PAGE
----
Context: At the Delhi meet which is scheduled soon, India must ensure that its gamble with Trump’s regime so close to the U.S. election pays off.
More on the news:
- U.S. Secretary of State and U.S. Defence Secretary, are visiting India for the Third India-U.S. 2+2 Ministerial Dialogue.
- Considering the upcoming US election uncertainty, India must consider carefully just what it discusses and projects from the meeting.
Probable agenda of the meeting
- The US brief is clear, to ensure that India (also Sri Lanka, the Maldives and Indonesia), makes a strong, public, strategic commitment to the U.S. on its plans in the Indo-Pacific.
- On the maritime sphere, discussions will surely include strengthening ties in the Indo-Pacific, enhancing joint military exercises like the ‘Malabar’, where the entire Quad including Australia will participate.
- Other items on the agenda will be the Basic Exchange and Cooperation Agreement (BECA).
- In the last two meetings, agreements known as LEMOA and COMCASA were signed.
- Analysing the relations with China
- It is critical to study just how India hopes to collaborate with the U.S. on the challenge that China poses on each of India’s three fronts:
- At the LAC,
- In the maritime sphere, and
- In the South Asian Association for Regional Cooperation (SAARC) region surrounding India.
Other issues of importance
- Trade issues:
- The US needs to commit to restoring India’s Generalised System of Preferences status for exporters.
- The Indian government could also press for more cooperation on 5G technology sharing.
- India could also focus on getting an assurance that its S-400 missile system purchase from Russia will receive an exemption from the U.S.’s Countering America's Adversaries Through Sanctions Act (CAATSA) sanctions.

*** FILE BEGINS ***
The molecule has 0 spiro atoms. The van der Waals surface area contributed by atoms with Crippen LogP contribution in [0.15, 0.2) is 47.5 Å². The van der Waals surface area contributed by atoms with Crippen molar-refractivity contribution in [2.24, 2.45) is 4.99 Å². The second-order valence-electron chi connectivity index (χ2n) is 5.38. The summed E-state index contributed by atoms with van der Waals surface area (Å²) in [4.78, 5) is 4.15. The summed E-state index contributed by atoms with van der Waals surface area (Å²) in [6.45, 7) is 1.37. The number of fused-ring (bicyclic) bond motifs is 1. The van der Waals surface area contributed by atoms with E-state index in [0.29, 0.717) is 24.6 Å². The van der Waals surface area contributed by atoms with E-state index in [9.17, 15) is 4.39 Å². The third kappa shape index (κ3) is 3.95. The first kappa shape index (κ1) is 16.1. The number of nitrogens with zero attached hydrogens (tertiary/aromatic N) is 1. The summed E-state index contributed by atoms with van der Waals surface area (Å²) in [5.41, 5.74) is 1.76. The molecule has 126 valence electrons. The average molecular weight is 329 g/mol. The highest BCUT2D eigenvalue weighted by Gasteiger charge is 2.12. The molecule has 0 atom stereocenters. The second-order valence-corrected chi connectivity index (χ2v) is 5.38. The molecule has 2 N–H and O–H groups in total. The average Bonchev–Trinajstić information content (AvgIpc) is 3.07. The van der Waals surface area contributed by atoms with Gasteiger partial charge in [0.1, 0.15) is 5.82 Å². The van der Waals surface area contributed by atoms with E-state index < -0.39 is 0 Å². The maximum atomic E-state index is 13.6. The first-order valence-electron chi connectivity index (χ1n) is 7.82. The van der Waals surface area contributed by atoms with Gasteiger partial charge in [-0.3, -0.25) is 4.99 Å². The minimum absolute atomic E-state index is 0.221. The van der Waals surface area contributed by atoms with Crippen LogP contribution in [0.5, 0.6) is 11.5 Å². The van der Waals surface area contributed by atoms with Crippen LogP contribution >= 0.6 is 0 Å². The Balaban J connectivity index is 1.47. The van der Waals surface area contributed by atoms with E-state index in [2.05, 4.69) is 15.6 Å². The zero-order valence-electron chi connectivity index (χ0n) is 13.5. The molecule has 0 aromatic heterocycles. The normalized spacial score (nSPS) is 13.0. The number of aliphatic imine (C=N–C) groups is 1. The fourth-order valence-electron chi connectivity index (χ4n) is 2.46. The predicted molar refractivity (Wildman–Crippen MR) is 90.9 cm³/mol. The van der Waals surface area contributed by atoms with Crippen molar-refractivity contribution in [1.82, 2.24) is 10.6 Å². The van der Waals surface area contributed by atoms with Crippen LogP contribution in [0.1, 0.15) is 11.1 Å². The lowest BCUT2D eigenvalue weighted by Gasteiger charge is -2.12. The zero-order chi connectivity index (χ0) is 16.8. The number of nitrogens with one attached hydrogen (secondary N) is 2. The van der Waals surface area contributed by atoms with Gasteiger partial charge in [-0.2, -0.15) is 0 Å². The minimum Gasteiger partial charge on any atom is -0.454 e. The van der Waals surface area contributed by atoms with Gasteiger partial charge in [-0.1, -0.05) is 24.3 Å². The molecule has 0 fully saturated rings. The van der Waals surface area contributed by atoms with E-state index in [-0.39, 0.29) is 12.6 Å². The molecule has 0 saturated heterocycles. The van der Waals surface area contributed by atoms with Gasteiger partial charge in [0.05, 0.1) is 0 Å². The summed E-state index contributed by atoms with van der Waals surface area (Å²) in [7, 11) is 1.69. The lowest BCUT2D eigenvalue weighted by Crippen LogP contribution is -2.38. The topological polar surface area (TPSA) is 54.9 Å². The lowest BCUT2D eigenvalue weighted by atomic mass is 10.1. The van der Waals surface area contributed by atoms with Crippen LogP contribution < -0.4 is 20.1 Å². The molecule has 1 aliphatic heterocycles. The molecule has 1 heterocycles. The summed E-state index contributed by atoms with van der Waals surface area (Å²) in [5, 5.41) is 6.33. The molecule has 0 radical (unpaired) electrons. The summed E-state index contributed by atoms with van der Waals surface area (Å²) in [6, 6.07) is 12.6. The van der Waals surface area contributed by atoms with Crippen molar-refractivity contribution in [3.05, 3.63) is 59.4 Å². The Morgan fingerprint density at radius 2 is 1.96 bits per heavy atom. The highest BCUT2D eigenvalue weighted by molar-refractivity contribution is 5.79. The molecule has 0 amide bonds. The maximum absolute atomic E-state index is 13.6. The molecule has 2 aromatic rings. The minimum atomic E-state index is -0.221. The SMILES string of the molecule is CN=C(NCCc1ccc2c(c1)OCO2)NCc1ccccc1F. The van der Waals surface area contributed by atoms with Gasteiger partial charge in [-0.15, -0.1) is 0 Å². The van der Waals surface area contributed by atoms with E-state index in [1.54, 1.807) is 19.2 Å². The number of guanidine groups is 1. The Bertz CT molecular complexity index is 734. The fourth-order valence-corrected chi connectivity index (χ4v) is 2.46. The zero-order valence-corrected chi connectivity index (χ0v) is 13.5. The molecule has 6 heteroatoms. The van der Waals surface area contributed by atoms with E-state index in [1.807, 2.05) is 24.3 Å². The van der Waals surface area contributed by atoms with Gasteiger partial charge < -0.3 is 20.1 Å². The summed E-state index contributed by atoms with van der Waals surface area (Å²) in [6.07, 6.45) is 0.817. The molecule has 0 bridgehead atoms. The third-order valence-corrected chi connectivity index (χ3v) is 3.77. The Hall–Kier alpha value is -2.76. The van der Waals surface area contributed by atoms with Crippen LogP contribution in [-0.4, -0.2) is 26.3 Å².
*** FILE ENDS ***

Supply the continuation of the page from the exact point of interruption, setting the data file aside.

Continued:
- It is a format of dialogue where the defence and foreign ministers meet with their counterparts from another country.
- India holds such talks with Japan and the US.
- The US holds such dialogues with Australia and Japan also.
- The Basic Exchange and Cooperation Agreement largely pertains to geospatial intelligence, and sharing information on maps and satellite images for defence.
- Geospatial information: Anyone who sails a ship, flies an aircraft, fights wars, locates targets, responds to natural disasters, or even navigates with a cellphone relies on geospatial intelligence.
- Signing BECA will allow India to use the US’s advanced geospatial intelligence and enhance the accuracy of automated systems and weapons like missiles and armed drones.
- This could be key for Air Force-to-Air Force cooperation.
- The Logistics Exchange Memorandum of Agreement was signed between India and the US in August 2016.
- It allows the military of each country to replenish from the other’s bases: access supplies and services from the other country’s land facilities, air bases, and ports, which can then be reimbursed.
- This is extremely useful for Navy-to-Navy cooperation, since the US and India are cooperating closely in the Indo-Pacific.
- The Communications Compatibility and Security Agreement was signed in September 2018.
- It allows the US to provide India with its encrypted communications equipment and systems so that Indian and US military commanders, aircraft and ships can communicate through secure networks in peace and war.
- It is like WhatsApp for the two militaries, which is safe and provides real-time communication.
- COMCASA paved the way for transfer of communication security equipment from the US to India to facilitate “interoperability” between their forces and potentially with other militaries that use US-origin systems for secure data links.
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Q. At the 2+2 Ministerial forum meet, India must ensure that its gamble with Trump’s regime so close to the U.S. election pays off. Comment (250 words)